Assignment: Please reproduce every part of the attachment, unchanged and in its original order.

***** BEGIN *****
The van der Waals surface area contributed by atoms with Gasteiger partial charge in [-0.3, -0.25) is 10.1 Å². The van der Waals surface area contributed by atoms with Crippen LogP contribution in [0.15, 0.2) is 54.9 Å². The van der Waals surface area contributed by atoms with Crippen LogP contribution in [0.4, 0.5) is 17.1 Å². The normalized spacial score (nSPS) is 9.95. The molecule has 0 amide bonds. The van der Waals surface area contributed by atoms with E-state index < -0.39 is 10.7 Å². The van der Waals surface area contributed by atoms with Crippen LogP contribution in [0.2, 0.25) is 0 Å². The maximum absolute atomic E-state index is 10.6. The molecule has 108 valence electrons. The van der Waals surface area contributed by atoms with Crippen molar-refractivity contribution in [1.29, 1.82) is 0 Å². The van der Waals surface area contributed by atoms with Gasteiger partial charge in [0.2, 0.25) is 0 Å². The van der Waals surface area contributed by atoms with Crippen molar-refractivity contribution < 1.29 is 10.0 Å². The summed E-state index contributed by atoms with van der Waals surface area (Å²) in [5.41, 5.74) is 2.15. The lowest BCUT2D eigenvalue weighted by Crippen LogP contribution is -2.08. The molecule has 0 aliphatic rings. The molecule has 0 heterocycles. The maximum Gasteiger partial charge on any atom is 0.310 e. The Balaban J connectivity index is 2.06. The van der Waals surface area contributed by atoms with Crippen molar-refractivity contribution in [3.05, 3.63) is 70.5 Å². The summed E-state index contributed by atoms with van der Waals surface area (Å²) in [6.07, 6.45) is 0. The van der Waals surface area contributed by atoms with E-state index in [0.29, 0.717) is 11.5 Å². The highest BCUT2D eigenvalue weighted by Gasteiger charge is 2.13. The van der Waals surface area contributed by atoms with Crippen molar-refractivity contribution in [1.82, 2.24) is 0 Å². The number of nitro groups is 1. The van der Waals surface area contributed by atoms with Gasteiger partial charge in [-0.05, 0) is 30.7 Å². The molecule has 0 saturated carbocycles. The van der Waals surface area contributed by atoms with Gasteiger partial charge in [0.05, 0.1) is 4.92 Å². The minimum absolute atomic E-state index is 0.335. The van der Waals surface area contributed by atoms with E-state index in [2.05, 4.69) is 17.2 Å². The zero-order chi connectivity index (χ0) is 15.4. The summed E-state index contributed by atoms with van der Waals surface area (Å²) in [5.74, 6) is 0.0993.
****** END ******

The van der Waals surface area contributed by atoms with Gasteiger partial charge in [-0.3, -0.25) is 10.1 Å². The van der Waals surface area contributed by atoms with Crippen LogP contribution in [0.15, 0.2) is 54.9 Å². The van der Waals surface area contributed by atoms with Crippen LogP contribution in [0.4, 0.5) is 17.1 Å². The normalized spacial score (nSPS) is 9.95. The molecule has 0 amide bonds. The van der Waals surface area contributed by atoms with E-state index < -0.39 is 10.7 Å². The van der Waals surface area contributed by atoms with Crippen LogP contribution in [0.2, 0.25) is 0 Å². The maximum absolute atomic E-state index is 10.6. The molecule has 108 valence electrons. The van der Waals surface area contributed by atoms with Crippen molar-refractivity contribution in [1.29, 1.82) is 0 Å². The van der Waals surface area contributed by atoms with Gasteiger partial charge in [0.2, 0.25) is 0 Å². The van der Waals surface area contributed by atoms with Crippen molar-refractivity contribution < 1.29 is 10.0 Å². The summed E-state index contributed by atoms with van der Waals surface area (Å²) in [5.41, 5.74) is 2.15. The lowest BCUT2D eigenvalue weighted by Crippen LogP contribution is -2.08. The molecule has 0 aliphatic rings. The molecule has 0 heterocycles. The maximum Gasteiger partial charge on any atom is 0.310 e. The Balaban J connectivity index is 2.06. The van der Waals surface area contributed by atoms with Crippen molar-refractivity contribution in [3.05, 3.63) is 70.5 Å². The summed E-state index contributed by atoms with van der Waals surface area (Å²) in [6.07, 6.45) is 0. The van der Waals surface area contributed by atoms with E-state index in [0.29, 0.717) is 11.5 Å². The highest BCUT2D eigenvalue weighted by Gasteiger charge is 2.13. The van der Waals surface area contributed by atoms with Crippen molar-refractivity contribution in [1.82, 2.24) is 0 Å². The number of nitro groups is 1. The van der Waals surface area contributed by atoms with Gasteiger partial charge in [-0.05, 0) is 30.7 Å². The molecule has 0 saturated carbocycles. The van der Waals surface area contributed by atoms with Gasteiger partial charge in [0.05, 0.1) is 4.92 Å². The minimum absolute atomic E-state index is 0.335. The van der Waals surface area contributed by atoms with E-state index in [2.05, 4.69) is 17.2 Å². The zero-order chi connectivity index (χ0) is 15.4. The summed E-state index contributed by atoms with van der Waals surface area (Å²) in [5.74, 6) is 0.0993.